Although you may be aware of what the RC pitfalls are, not everyone can avoid them. What you can do, though, is take care of yourself if you get depressed so you can go back to being you again. I’m going to give you a list of things to consider, and thankfully you only need one of these to work for you to get out of a funk:

Someone out there loves you.
You may be feeling worthless, but at least one person in this world thinks you’re amazing. Call them up. You don’t even have to tell them you’re depressed if you don’t want to. Just hearing the way they talk to you will remind you of why you deserve to be at HBS.

You’re not alone.
A significant percentage of the population experiences depression at some point in their life. It is normal to feel upset and you do not need to hide it if you do not want to. It will take a risk to do it, but opening yourself up to somebody is the fastest way to make a close friend. If you have a gut feeling that someone in your section will understand your experience, then listen to your intuition and ask them out to chat with you over coffee.

Professors care.
It has blown me away. Not since high school had I felt that a teacher gave a damn about their students. I don’t know how HBS has done it, but here, all the professors give a damn. If you are having a problem in a class, don’t wait to talk to your professor. As much as they care about your education, they’re not psychic. If you are like me, even when you’re going through hard times you don’t like making excuses for yourself. That still does not mean that you cannot talk about it. There are a few professors out there who if they were not educators would probably be saints, and when you ask them for their professional or personal advice, you’re giving them an opportunity to do what they love-teaching and mentoring students.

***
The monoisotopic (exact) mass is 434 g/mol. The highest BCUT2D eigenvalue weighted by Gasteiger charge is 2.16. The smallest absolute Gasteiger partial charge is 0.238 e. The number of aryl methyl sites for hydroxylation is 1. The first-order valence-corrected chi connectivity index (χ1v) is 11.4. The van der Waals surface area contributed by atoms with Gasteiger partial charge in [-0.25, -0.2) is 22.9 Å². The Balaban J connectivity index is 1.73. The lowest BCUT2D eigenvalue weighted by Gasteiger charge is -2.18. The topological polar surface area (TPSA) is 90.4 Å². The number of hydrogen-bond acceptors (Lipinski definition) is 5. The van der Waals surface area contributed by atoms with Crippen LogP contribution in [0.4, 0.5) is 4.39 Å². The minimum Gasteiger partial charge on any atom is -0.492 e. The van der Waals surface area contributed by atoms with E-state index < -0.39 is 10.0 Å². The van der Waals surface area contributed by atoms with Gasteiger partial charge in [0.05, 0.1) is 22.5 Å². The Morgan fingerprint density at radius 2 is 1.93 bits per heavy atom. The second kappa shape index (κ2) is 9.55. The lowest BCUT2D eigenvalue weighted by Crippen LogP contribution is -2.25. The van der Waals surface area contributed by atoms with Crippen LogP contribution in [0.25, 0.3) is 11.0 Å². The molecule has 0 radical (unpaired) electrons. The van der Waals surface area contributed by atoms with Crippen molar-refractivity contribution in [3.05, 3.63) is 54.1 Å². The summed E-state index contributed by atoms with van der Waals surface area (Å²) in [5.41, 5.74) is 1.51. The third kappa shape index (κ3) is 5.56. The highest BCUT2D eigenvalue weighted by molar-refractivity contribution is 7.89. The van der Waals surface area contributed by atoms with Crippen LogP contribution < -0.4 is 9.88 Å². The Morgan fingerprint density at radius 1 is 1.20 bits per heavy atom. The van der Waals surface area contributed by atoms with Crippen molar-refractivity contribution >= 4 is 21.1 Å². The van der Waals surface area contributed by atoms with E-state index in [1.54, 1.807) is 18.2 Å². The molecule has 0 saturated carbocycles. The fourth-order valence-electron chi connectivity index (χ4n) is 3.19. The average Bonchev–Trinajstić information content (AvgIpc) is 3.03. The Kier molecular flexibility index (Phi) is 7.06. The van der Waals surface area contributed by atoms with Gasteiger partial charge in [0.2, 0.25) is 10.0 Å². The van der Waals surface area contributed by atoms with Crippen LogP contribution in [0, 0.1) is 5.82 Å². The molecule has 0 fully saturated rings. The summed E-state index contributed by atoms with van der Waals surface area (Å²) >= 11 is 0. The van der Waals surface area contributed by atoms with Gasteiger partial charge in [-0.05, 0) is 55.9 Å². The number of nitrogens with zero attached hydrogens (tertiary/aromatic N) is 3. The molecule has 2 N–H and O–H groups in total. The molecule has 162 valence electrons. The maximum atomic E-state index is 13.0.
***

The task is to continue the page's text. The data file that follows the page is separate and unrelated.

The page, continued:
Be authentic.
HBS is a whole new environment, and it can be hard to express your identity here. A lot of us were involved in sports and activities that we might no longer have the time for, can’t seem to find others to participate in, or are virtually impossible to do in Boston. I experienced my RC year as one long bar hop, but that is not how I find fulfillment. By the force of tradition and peer pressure, we all find ourselves becoming part of a culture that, because it tries to be inclusive of everyone, tends toward the monolithic. I had the great fortune of being part of a section that embraces individuality and quirkiness, but it’s a crapshoot as to who ends up in your section and how its norms evolve. If you can’t find people in your section to connect with on certain levels, there is no shame in looking elsewhere. I cannot deny that your sectionmates will notice your absence from section events, but if you do not give yourself the chance to express who you are, you will have to deal with your own absence.

You can seek professional help.
I did. Counselor appointments are held on the fourth floor of the Holyoke center. It is not a far walk from campus, it is completely free, and they will work around your schedule. Going to a counselor lets you dump all your problems on someone without feeling guilty about it. That was important for me because I felt like it was selfish and boring to talk about my problems with my friends and family.

In spite of all the rough times I experienced in the RC, it was one of the best years of my life. I think back to Priscilla Ball, the HBS Show, Spring Break, section retreat, dodge ball, and countless other moments and I cannot help but smile and think fondly about my section and HBS. Earlier this summer I sat on a student panel and I was asked about how HBS was a transformational experience, and I was able to answer that question with a straight face. I hope that after your RC year, you will feel the same way, even if you have to face a fight with depression to get there.

September 10, 2007